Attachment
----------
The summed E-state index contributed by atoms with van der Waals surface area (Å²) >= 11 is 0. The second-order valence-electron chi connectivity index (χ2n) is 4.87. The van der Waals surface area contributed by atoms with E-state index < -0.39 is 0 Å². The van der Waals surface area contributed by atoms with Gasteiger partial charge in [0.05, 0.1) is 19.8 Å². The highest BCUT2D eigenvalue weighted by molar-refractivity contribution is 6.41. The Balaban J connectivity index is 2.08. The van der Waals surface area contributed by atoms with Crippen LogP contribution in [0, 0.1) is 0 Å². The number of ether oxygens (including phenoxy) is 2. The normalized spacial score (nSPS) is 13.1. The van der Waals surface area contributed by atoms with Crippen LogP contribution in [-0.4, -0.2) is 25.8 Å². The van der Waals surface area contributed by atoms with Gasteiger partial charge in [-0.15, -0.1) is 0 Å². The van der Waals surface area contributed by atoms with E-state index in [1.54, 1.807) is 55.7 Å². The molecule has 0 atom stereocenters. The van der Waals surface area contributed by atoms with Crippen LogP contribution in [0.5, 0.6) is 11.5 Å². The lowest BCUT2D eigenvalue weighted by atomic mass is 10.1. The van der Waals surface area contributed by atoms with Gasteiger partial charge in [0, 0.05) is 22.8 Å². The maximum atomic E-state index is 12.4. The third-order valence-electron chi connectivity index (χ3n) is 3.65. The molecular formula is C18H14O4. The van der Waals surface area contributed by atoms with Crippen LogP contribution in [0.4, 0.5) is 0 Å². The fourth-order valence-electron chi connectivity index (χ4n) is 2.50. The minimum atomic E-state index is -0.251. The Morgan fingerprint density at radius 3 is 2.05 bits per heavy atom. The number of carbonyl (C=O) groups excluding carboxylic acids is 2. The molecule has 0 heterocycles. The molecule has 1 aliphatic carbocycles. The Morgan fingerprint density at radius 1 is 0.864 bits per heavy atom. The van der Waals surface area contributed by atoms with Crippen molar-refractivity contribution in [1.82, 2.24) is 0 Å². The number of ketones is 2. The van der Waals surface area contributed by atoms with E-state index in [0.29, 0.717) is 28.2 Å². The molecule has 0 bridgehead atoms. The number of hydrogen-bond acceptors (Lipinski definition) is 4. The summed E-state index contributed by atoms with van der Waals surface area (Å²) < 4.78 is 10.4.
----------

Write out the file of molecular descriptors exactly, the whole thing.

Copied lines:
The summed E-state index contributed by atoms with van der Waals surface area (Å²) >= 11 is 0. The second-order valence-electron chi connectivity index (χ2n) is 4.87. The van der Waals surface area contributed by atoms with E-state index < -0.39 is 0 Å². The van der Waals surface area contributed by atoms with Gasteiger partial charge in [0.05, 0.1) is 19.8 Å². The highest BCUT2D eigenvalue weighted by molar-refractivity contribution is 6.41. The Balaban J connectivity index is 2.08. The van der Waals surface area contributed by atoms with Crippen LogP contribution in [0, 0.1) is 0 Å². The number of ether oxygens (including phenoxy) is 2. The normalized spacial score (nSPS) is 13.1. The van der Waals surface area contributed by atoms with Crippen LogP contribution in [-0.4, -0.2) is 25.8 Å². The van der Waals surface area contributed by atoms with Gasteiger partial charge in [-0.15, -0.1) is 0 Å². The van der Waals surface area contributed by atoms with E-state index in [1.54, 1.807) is 55.7 Å². The molecule has 0 atom stereocenters. The van der Waals surface area contributed by atoms with Crippen LogP contribution in [0.5, 0.6) is 11.5 Å². The lowest BCUT2D eigenvalue weighted by atomic mass is 10.1. The van der Waals surface area contributed by atoms with Gasteiger partial charge in [0, 0.05) is 22.8 Å². The maximum atomic E-state index is 12.4. The third-order valence-electron chi connectivity index (χ3n) is 3.65. The molecular formula is C18H14O4. The van der Waals surface area contributed by atoms with Crippen LogP contribution in [0.4, 0.5) is 0 Å². The fourth-order valence-electron chi connectivity index (χ4n) is 2.50. The minimum atomic E-state index is -0.251. The Morgan fingerprint density at radius 3 is 2.05 bits per heavy atom. The number of carbonyl (C=O) groups excluding carboxylic acids is 2. The molecule has 0 heterocycles. The molecule has 1 aliphatic carbocycles. The Morgan fingerprint density at radius 1 is 0.864 bits per heavy atom. The van der Waals surface area contributed by atoms with Crippen molar-refractivity contribution in [1.82, 2.24) is 0 Å². The number of ketones is 2. The van der Waals surface area contributed by atoms with E-state index in [0.29, 0.717) is 28.2 Å². The molecule has 0 bridgehead atoms. The number of hydrogen-bond acceptors (Lipinski definition) is 4. The summed E-state index contributed by atoms with van der Waals surface area (Å²) < 4.78 is 10.4.